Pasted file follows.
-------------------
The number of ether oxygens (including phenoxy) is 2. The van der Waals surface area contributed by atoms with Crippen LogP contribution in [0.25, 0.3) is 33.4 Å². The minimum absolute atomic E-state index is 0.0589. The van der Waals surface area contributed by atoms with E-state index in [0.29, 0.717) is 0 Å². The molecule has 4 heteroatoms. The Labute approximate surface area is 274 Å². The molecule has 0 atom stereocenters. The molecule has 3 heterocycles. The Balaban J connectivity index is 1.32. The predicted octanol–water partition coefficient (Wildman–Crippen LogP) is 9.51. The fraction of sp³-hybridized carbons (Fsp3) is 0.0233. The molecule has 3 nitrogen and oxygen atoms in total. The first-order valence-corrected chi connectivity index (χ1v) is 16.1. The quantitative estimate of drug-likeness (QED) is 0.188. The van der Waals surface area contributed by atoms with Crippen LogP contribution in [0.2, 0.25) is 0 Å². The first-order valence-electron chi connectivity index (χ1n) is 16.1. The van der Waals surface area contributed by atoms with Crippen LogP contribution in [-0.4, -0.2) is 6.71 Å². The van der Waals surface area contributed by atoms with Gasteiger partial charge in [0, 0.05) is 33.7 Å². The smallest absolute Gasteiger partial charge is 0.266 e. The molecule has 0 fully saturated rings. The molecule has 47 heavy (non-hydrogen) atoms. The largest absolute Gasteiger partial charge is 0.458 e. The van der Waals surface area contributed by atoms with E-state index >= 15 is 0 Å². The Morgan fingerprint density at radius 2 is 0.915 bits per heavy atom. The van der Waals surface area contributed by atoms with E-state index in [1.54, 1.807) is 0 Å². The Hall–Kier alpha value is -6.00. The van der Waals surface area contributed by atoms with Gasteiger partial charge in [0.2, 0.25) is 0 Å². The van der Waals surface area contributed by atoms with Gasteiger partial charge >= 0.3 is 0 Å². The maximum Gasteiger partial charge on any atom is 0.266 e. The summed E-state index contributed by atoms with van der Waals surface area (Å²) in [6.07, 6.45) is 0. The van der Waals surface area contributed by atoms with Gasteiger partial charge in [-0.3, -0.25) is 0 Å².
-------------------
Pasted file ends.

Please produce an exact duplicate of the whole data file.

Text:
The number of ether oxygens (including phenoxy) is 2. The van der Waals surface area contributed by atoms with Crippen LogP contribution in [0.25, 0.3) is 33.4 Å². The minimum absolute atomic E-state index is 0.0589. The van der Waals surface area contributed by atoms with E-state index in [0.29, 0.717) is 0 Å². The molecule has 4 heteroatoms. The Labute approximate surface area is 274 Å². The molecule has 0 atom stereocenters. The molecule has 3 heterocycles. The Balaban J connectivity index is 1.32. The predicted octanol–water partition coefficient (Wildman–Crippen LogP) is 9.51. The fraction of sp³-hybridized carbons (Fsp3) is 0.0233. The molecule has 3 nitrogen and oxygen atoms in total. The first-order valence-corrected chi connectivity index (χ1v) is 16.1. The quantitative estimate of drug-likeness (QED) is 0.188. The van der Waals surface area contributed by atoms with Crippen LogP contribution in [0.2, 0.25) is 0 Å². The first-order valence-electron chi connectivity index (χ1n) is 16.1. The van der Waals surface area contributed by atoms with Crippen LogP contribution in [-0.4, -0.2) is 6.71 Å². The van der Waals surface area contributed by atoms with Gasteiger partial charge in [0, 0.05) is 33.7 Å². The smallest absolute Gasteiger partial charge is 0.266 e. The molecule has 0 fully saturated rings. The molecule has 47 heavy (non-hydrogen) atoms. The largest absolute Gasteiger partial charge is 0.458 e. The van der Waals surface area contributed by atoms with E-state index >= 15 is 0 Å². The Morgan fingerprint density at radius 2 is 0.915 bits per heavy atom. The van der Waals surface area contributed by atoms with E-state index in [1.54, 1.807) is 0 Å². The Hall–Kier alpha value is -6.00. The van der Waals surface area contributed by atoms with Gasteiger partial charge in [0.2, 0.25) is 0 Å². The van der Waals surface area contributed by atoms with Gasteiger partial charge >= 0.3 is 0 Å². The maximum Gasteiger partial charge on any atom is 0.266 e. The summed E-state index contributed by atoms with van der Waals surface area (Å²) in [6.07, 6.45) is 0. The van der Waals surface area contributed by atoms with Gasteiger partial charge in [-0.3, -0.25) is 0 Å².